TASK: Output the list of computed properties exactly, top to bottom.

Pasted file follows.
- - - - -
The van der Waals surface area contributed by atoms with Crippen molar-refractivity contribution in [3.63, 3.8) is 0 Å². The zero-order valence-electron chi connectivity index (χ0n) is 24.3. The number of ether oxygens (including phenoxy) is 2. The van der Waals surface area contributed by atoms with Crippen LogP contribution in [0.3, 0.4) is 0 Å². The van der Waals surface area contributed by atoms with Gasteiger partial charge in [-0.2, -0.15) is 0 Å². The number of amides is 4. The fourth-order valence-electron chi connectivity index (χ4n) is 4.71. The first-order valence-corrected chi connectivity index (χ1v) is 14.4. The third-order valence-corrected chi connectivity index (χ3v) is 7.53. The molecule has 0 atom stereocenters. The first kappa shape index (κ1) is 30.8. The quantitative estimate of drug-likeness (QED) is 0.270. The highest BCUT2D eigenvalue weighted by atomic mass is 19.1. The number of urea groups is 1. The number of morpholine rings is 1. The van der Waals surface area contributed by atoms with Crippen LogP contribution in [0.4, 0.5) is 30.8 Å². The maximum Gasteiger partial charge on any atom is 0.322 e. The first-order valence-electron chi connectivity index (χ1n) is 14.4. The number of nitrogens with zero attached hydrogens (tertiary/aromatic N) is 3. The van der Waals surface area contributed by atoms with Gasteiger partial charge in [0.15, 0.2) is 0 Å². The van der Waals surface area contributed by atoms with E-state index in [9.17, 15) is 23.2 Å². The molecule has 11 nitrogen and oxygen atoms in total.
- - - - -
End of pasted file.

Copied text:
The van der Waals surface area contributed by atoms with Crippen molar-refractivity contribution in [3.63, 3.8) is 0 Å². The zero-order valence-electron chi connectivity index (χ0n) is 24.3. The number of ether oxygens (including phenoxy) is 2. The van der Waals surface area contributed by atoms with Crippen LogP contribution in [0.3, 0.4) is 0 Å². The van der Waals surface area contributed by atoms with Gasteiger partial charge in [-0.2, -0.15) is 0 Å². The number of amides is 4. The fourth-order valence-electron chi connectivity index (χ4n) is 4.71. The first-order valence-corrected chi connectivity index (χ1v) is 14.4. The third-order valence-corrected chi connectivity index (χ3v) is 7.53. The molecule has 0 atom stereocenters. The first kappa shape index (κ1) is 30.8. The quantitative estimate of drug-likeness (QED) is 0.270. The highest BCUT2D eigenvalue weighted by atomic mass is 19.1. The number of urea groups is 1. The number of morpholine rings is 1. The van der Waals surface area contributed by atoms with Crippen LogP contribution in [0.4, 0.5) is 30.8 Å². The maximum Gasteiger partial charge on any atom is 0.322 e. The first-order valence-electron chi connectivity index (χ1n) is 14.4. The number of nitrogens with zero attached hydrogens (tertiary/aromatic N) is 3. The van der Waals surface area contributed by atoms with Gasteiger partial charge in [0.15, 0.2) is 0 Å². The van der Waals surface area contributed by atoms with E-state index in [9.17, 15) is 23.2 Å². The molecule has 11 nitrogen and oxygen atoms in total.